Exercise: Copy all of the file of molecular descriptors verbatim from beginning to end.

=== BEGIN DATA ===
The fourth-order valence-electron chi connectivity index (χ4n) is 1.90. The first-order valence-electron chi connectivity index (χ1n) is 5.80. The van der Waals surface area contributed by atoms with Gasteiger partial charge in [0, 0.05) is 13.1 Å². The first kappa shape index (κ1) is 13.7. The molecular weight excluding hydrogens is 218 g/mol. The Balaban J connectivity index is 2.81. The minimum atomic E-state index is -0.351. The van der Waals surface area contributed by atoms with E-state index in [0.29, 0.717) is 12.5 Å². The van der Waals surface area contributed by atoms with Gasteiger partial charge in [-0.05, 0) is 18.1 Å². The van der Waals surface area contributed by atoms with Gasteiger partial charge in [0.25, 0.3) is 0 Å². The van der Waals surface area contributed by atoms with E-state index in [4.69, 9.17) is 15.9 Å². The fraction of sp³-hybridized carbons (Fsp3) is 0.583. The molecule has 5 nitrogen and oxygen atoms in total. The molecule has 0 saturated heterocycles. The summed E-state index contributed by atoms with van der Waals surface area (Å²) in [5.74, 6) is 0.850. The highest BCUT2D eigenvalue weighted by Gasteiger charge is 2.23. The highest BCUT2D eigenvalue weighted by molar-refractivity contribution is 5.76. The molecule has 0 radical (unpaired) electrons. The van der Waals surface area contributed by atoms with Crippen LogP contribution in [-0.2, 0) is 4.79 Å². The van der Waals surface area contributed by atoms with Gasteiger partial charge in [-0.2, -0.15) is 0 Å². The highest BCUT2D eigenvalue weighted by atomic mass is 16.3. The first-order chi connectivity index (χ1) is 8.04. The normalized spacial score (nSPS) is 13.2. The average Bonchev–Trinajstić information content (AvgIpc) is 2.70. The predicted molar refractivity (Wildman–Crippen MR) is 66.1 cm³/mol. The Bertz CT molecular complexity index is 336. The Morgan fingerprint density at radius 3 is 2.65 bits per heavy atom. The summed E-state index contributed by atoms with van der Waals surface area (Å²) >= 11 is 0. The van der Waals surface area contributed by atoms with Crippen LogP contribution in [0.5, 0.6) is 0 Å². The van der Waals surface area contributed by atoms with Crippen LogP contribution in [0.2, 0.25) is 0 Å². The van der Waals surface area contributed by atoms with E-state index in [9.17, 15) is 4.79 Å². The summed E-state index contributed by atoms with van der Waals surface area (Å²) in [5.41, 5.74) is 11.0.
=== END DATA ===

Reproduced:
The fourth-order valence-electron chi connectivity index (χ4n) is 1.90. The first-order valence-electron chi connectivity index (χ1n) is 5.80. The van der Waals surface area contributed by atoms with Gasteiger partial charge in [0, 0.05) is 13.1 Å². The first kappa shape index (κ1) is 13.7. The molecular weight excluding hydrogens is 218 g/mol. The Balaban J connectivity index is 2.81. The minimum atomic E-state index is -0.351. The van der Waals surface area contributed by atoms with E-state index in [0.29, 0.717) is 12.5 Å². The van der Waals surface area contributed by atoms with Gasteiger partial charge in [-0.05, 0) is 18.1 Å². The van der Waals surface area contributed by atoms with Gasteiger partial charge in [0.25, 0.3) is 0 Å². The van der Waals surface area contributed by atoms with E-state index in [4.69, 9.17) is 15.9 Å². The fraction of sp³-hybridized carbons (Fsp3) is 0.583. The molecule has 5 nitrogen and oxygen atoms in total. The molecule has 0 saturated heterocycles. The summed E-state index contributed by atoms with van der Waals surface area (Å²) in [5.74, 6) is 0.850. The highest BCUT2D eigenvalue weighted by Gasteiger charge is 2.23. The highest BCUT2D eigenvalue weighted by molar-refractivity contribution is 5.76. The molecule has 0 radical (unpaired) electrons. The van der Waals surface area contributed by atoms with Crippen LogP contribution in [-0.2, 0) is 4.79 Å². The van der Waals surface area contributed by atoms with Gasteiger partial charge in [-0.2, -0.15) is 0 Å². The highest BCUT2D eigenvalue weighted by atomic mass is 16.3. The first-order chi connectivity index (χ1) is 8.04. The normalized spacial score (nSPS) is 13.2. The average Bonchev–Trinajstić information content (AvgIpc) is 2.70. The predicted molar refractivity (Wildman–Crippen MR) is 66.1 cm³/mol. The Bertz CT molecular complexity index is 336. The Morgan fingerprint density at radius 3 is 2.65 bits per heavy atom. The summed E-state index contributed by atoms with van der Waals surface area (Å²) >= 11 is 0. The van der Waals surface area contributed by atoms with Crippen LogP contribution in [0.5, 0.6) is 0 Å². The van der Waals surface area contributed by atoms with Crippen LogP contribution in [0.2, 0.25) is 0 Å². The van der Waals surface area contributed by atoms with E-state index in [9.17, 15) is 4.79 Å². The summed E-state index contributed by atoms with van der Waals surface area (Å²) in [5.41, 5.74) is 11.0.